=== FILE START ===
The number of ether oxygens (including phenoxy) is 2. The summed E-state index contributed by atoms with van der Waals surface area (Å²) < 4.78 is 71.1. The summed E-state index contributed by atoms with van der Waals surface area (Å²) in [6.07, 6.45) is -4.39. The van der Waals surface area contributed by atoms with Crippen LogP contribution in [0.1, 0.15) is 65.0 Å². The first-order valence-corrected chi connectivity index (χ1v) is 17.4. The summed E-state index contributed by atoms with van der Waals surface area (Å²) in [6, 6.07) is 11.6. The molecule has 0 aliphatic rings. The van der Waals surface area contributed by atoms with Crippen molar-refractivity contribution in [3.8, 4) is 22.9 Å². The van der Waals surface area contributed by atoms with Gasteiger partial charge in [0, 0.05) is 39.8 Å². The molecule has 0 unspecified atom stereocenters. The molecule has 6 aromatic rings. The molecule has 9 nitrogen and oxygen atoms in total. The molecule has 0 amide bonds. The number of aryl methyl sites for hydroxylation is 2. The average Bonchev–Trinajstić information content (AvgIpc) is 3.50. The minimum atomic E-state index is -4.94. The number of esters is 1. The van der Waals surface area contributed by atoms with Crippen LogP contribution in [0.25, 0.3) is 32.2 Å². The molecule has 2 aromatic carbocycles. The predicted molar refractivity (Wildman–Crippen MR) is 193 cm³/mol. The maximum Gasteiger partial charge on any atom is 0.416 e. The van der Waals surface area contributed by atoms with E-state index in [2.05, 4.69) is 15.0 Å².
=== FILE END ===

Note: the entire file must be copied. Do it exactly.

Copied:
The number of ether oxygens (including phenoxy) is 2. The summed E-state index contributed by atoms with van der Waals surface area (Å²) < 4.78 is 71.1. The summed E-state index contributed by atoms with van der Waals surface area (Å²) in [6.07, 6.45) is -4.39. The van der Waals surface area contributed by atoms with Crippen LogP contribution in [0.1, 0.15) is 65.0 Å². The first-order valence-corrected chi connectivity index (χ1v) is 17.4. The summed E-state index contributed by atoms with van der Waals surface area (Å²) in [6, 6.07) is 11.6. The molecule has 0 aliphatic rings. The van der Waals surface area contributed by atoms with Crippen molar-refractivity contribution in [3.8, 4) is 22.9 Å². The van der Waals surface area contributed by atoms with Gasteiger partial charge in [0, 0.05) is 39.8 Å². The molecule has 0 unspecified atom stereocenters. The molecule has 6 aromatic rings. The molecule has 9 nitrogen and oxygen atoms in total. The molecule has 0 amide bonds. The number of aryl methyl sites for hydroxylation is 2. The average Bonchev–Trinajstić information content (AvgIpc) is 3.50. The minimum atomic E-state index is -4.94. The number of esters is 1. The van der Waals surface area contributed by atoms with Crippen LogP contribution in [0.25, 0.3) is 32.2 Å². The molecule has 2 aromatic carbocycles. The predicted molar refractivity (Wildman–Crippen MR) is 193 cm³/mol. The maximum Gasteiger partial charge on any atom is 0.416 e. The van der Waals surface area contributed by atoms with E-state index in [2.05, 4.69) is 15.0 Å².